Email Marketing Campaigns for Nonprofits: Dos and Don'ts

Published on 5 Sep 2023 by Auctria

Email marketing is a core part of fundraising whether you’re promoting an upcoming event, spotlighting your recent work, or sending donation requests. Nonprofit organizations rely on email as a dependable means of communication, employing a range of marketing approaches that span from professional and compelling content to concise messages that strive to reach their intended audience.

To help your nonprofit’s digital strategy rise above the crowd, this guide will explore three dos and three don’ts for email marketing campaigns.

Do Use an Email Marketing Platform

For large nonprofits, a dedicated emailing tool is essential for communicating with your supporters at scale. Explore third-party email platforms that integrate with your software or look for donor management tools with native email marketing apps.

For example, Salesforce Nonprofit Success Pack (NPSP) is a CRM solution that comes with a variety of out-of-the-box features related to donor management. While its initial emailing capabilities are limited, the platform is also highly customizable, allowing nonprofits to further develop their system to meet their marketing needs.

NPSP is a strong choice for medium-sized nonprofits that need a custom solution. By contrast, nonprofits at the enterprise level may need a solution that’s even more flexible. These nonprofits may be more successful with an email platform developed specifically for their organization.

Don’t Let Data Silos Form

When using a third-party email marketing platform, ensure it has an integration with the rest of your technology stack. Integrations are essentially bridges from one platform to another that let data flow smoothly between them. Without integrating your software, data silos can form.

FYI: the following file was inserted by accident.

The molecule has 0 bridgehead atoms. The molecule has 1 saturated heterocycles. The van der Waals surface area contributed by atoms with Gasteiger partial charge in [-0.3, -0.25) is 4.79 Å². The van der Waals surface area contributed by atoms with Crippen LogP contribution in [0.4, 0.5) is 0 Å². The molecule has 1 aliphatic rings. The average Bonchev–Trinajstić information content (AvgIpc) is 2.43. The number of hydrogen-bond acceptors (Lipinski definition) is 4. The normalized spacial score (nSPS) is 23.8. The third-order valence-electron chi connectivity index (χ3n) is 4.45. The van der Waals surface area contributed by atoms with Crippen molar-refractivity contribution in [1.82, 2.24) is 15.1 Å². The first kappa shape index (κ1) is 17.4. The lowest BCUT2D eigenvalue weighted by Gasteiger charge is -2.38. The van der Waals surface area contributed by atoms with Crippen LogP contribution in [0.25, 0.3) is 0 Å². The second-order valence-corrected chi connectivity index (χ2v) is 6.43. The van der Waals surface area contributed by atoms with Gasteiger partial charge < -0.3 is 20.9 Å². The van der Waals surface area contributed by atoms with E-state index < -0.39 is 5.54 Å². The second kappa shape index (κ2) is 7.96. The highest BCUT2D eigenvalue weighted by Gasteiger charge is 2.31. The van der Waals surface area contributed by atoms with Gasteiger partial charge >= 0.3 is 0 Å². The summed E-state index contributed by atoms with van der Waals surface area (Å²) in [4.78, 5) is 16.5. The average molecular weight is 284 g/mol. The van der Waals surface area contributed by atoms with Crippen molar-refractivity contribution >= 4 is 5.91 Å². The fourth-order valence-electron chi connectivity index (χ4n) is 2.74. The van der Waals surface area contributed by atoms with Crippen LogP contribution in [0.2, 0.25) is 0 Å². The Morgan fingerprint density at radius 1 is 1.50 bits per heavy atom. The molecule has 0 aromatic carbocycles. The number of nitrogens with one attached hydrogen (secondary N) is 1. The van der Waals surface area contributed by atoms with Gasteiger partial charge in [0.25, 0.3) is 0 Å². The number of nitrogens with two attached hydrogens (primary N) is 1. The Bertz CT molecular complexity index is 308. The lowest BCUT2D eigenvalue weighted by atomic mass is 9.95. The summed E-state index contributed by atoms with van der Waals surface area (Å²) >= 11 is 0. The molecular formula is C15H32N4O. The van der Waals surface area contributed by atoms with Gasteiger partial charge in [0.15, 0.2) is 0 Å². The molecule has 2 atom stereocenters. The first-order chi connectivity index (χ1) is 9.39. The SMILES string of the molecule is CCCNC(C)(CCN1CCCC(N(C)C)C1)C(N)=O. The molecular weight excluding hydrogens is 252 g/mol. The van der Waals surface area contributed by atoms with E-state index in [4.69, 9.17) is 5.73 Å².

Data silos occur when information collected by one system is inaccessible from other platforms, making it more difficult to gather. Data silos slow down communication, can cause information to go overlooked, and generally make your technology stack more cumbersome to use. For an email campaign, this means supporter engagement data may get trapped in your email platform and not update supporter profiles in your CRM, limiting your ability to build relationships with them.

To integrate your software, partner with a technology consultant. Consultants can help set up simple integrations and develop middleware solutions—software that acts as an intermediary between two systems—that allow for many complex platforms to sync with one another, preventing data silos and allowing you to view all of your email marketing data in one place.

Do Analyze Your Audience

Your supporters are more likely to open and engage with emails that are relevant to them. When planning your email marketing campaign, it may be tempting to create content based on your end goal. Instead, consider what your audience is interested in first. Then, consider how you can channel that interest to help your nonprofit’s goals.

Specifically, try analyzing your audience based on the following data points:

  • Demographic data. Divide supporters based on their age, location, education level, or any other information that may be useful. For example, you might segment your donors based on age and have different messaging for college students. Your message to the college students would promote more volunteer efforts and low-cost ways to get involved, while your messaging to older demographics with more stable incomes would focus directly on fundraising and growing support.

  • Engagement history. What have your supporters shown an interest in? If a supporter gets onto your emailing list because they interacted with your advocacy content, send them messages about advocacy rather than defaulting to donation requests.

  • Interests. The more you interact with supporters, the more you learn about what parts of your cause interest them. Use this data to share blog posts, impact stories, and engagement opportunities that encourage them to build a relationship with your nonprofit. Investing in these connections may not immediately lead to donations, but in return, your nonprofit can earn life-long supporters who will more than make up the return on the investment put into forging a relationship with them.

If there are supporters in your database that you do not have an email address for, they are still worth analyzing and engaging with. You can get in touch with them through other methods like text messages, direct mail, and social media posts to keep them engaged. You can also purchase an email append to fill out their data and add them to your emailing lists.